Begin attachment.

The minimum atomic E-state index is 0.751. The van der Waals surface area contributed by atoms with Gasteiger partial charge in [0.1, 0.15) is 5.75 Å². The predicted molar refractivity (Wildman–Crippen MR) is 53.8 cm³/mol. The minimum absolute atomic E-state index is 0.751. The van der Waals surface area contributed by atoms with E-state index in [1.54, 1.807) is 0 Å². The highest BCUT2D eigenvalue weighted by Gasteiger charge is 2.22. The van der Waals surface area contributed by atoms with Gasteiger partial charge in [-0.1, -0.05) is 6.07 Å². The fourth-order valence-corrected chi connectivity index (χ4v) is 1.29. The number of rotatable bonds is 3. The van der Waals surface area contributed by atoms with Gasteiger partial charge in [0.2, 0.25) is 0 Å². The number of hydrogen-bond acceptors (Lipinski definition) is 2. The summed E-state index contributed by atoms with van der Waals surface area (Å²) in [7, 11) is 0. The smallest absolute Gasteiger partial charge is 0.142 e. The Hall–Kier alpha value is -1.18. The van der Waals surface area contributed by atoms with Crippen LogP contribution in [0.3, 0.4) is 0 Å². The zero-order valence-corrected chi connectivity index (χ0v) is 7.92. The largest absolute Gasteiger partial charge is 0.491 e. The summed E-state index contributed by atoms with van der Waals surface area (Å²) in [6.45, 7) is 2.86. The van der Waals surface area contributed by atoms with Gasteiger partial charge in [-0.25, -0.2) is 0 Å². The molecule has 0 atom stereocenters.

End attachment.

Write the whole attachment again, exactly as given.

The minimum atomic E-state index is 0.751. The van der Waals surface area contributed by atoms with Gasteiger partial charge in [0.1, 0.15) is 5.75 Å². The predicted molar refractivity (Wildman–Crippen MR) is 53.8 cm³/mol. The minimum absolute atomic E-state index is 0.751. The van der Waals surface area contributed by atoms with E-state index in [1.54, 1.807) is 0 Å². The highest BCUT2D eigenvalue weighted by Gasteiger charge is 2.22. The van der Waals surface area contributed by atoms with Gasteiger partial charge in [-0.1, -0.05) is 6.07 Å². The fourth-order valence-corrected chi connectivity index (χ4v) is 1.29. The number of rotatable bonds is 3. The van der Waals surface area contributed by atoms with Gasteiger partial charge in [0.2, 0.25) is 0 Å². The number of hydrogen-bond acceptors (Lipinski definition) is 2. The summed E-state index contributed by atoms with van der Waals surface area (Å²) in [7, 11) is 0. The smallest absolute Gasteiger partial charge is 0.142 e. The Hall–Kier alpha value is -1.18. The van der Waals surface area contributed by atoms with Crippen LogP contribution in [0.3, 0.4) is 0 Å². The zero-order valence-corrected chi connectivity index (χ0v) is 7.92. The largest absolute Gasteiger partial charge is 0.491 e. The summed E-state index contributed by atoms with van der Waals surface area (Å²) in [6.45, 7) is 2.86. The van der Waals surface area contributed by atoms with Gasteiger partial charge in [-0.25, -0.2) is 0 Å². The molecule has 0 atom stereocenters.